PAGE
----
Gorgeous boxes housing some of the mollusc collection. They are just like the ones I conserved in Ludlow. I love the little metal trinket boxes. Lush.

Gorgeous: Ornithoptera priamus poseidon, a widespread species of birdwing butterfly.

Another stunning butterfly specimen.

I ♥ red foxes. This particularly sweet one is a handling specimen and is used to engage with individuals with mental health issues among other things. Foxes are magical, even when stuffed.

Some old filing cabinets make an ad hoc storage unit for some of Elliott’s geology collection. Spot the Ludlow specimen!

After Ali showed me around the stores she took me to the galleries. Ali specifically wanted to show me the permanent natural history gallery, Elements (opened in 2008). It uses heat, light, sound and more to engage visitors with the natural world. I had a great time walking around it listening, touching and seeing all sorts. The What’s in Store gallery is another great idea. It stores/displays a range of natural history items, including taxidermy, skeletal material and the Spicer fish cases, as well as other collection types. It’s a great way for the public to glimpse behind-the-scenes methods and techniques in person without having to go on a tour or get in touch with curators.

A wall of butterflies in the Elements gallery.

One of the natural history sections of the What’s in Store gallery.

Another example of specimens in the What’s in Store gallery. As the label reads: flies.

I would like to thank Ali very much for inviting me and being able to spend the time taking me round the stores and some of the galleries. It’s always great to see how other museums do things (or to somewhat confirm that we might not be going mad). I have mixed emotions about Coventry itself (this was my first visit) but whatever you think of the city, The Herbert is a gem and should not be missed.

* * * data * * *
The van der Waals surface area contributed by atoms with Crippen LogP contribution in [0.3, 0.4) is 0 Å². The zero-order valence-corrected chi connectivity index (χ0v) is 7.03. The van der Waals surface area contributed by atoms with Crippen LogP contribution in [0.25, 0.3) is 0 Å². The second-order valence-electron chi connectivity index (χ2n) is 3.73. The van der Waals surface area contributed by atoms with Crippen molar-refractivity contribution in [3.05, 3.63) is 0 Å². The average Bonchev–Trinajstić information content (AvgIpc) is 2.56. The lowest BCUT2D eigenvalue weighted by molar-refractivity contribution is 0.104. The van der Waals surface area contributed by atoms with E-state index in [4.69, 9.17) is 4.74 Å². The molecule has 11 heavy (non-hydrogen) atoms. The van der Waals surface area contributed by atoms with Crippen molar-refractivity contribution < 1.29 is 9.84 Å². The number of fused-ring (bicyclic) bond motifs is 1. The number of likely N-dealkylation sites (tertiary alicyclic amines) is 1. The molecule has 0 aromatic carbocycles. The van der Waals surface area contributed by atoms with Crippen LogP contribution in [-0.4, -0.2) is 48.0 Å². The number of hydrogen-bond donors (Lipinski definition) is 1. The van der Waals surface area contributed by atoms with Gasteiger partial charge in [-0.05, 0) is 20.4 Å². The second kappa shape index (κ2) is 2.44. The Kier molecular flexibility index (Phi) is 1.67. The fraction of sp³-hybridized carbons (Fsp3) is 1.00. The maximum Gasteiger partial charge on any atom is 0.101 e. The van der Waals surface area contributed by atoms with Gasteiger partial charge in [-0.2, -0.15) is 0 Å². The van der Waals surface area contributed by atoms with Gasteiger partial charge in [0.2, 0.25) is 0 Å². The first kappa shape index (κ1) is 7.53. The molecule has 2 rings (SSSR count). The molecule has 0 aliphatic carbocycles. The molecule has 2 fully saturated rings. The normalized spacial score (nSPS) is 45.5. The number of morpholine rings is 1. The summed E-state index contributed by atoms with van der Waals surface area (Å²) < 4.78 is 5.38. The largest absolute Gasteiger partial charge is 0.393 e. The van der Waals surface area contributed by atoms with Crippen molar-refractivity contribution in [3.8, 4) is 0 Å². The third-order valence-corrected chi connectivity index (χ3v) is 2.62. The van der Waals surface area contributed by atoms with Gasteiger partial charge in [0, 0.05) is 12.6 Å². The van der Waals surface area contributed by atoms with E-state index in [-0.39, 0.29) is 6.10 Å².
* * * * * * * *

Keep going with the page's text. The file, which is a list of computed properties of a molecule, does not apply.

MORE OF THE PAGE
7 responses to “The Herbert, Coventry

  1. I agree that’s a great way to keep out pests, but we’re actually looking to remove those nests from the tubs. They came with the collection and therefore are full of acid that could damage the nests.
    We’re looking a putting them in low acid boxes, nested (haha!) in acid free tissue sausages, with tyvec over as an easy way of picking them up. We can them seal the box in a ziplock bag if we’re happy the climate inside would be suiable for the nests.

    • I did wonder about the plastic; they looked more like hummous pots than conservation grade storage. At least they seem fairly usable (some of the methods used by the public and then retained temporarily out of necessity) are not only potentially damaging but frankly hard to work with.

      It’s true: there’s never an easy or faultless way to do anything in museums. You just have to compromise in a way that will hopefully detriment the specimens in as little way as possible.

      “Full of acid” made me laugh; the image in my head is very anti-conservation! As for your nest pun…tut, tut : )

  2. After spending 3 years in Coventry I think its safe to say its a place where people tend not to come for the architecture, but despite all the modernist 1960′s stuff its a friendly city, and I remember the Herbert in the late 90′s before the latest round of refurbishments and it used to be an old stuffy place, that nobody but those especially interested in a particular exhibition would visit. Now it looks to be a light, natural and interesting place to visit…..and a welcoming addition to Museums and Galleries across the Midlands

    • Thanks for your comment. The walk to The Herbert from the station wasn’t very inspiring but turning the corner and looking at the museum with the cathedral nearby was much nicer. It’s a lovely space as you say and Coventry is very lucky indeed to have such a museum.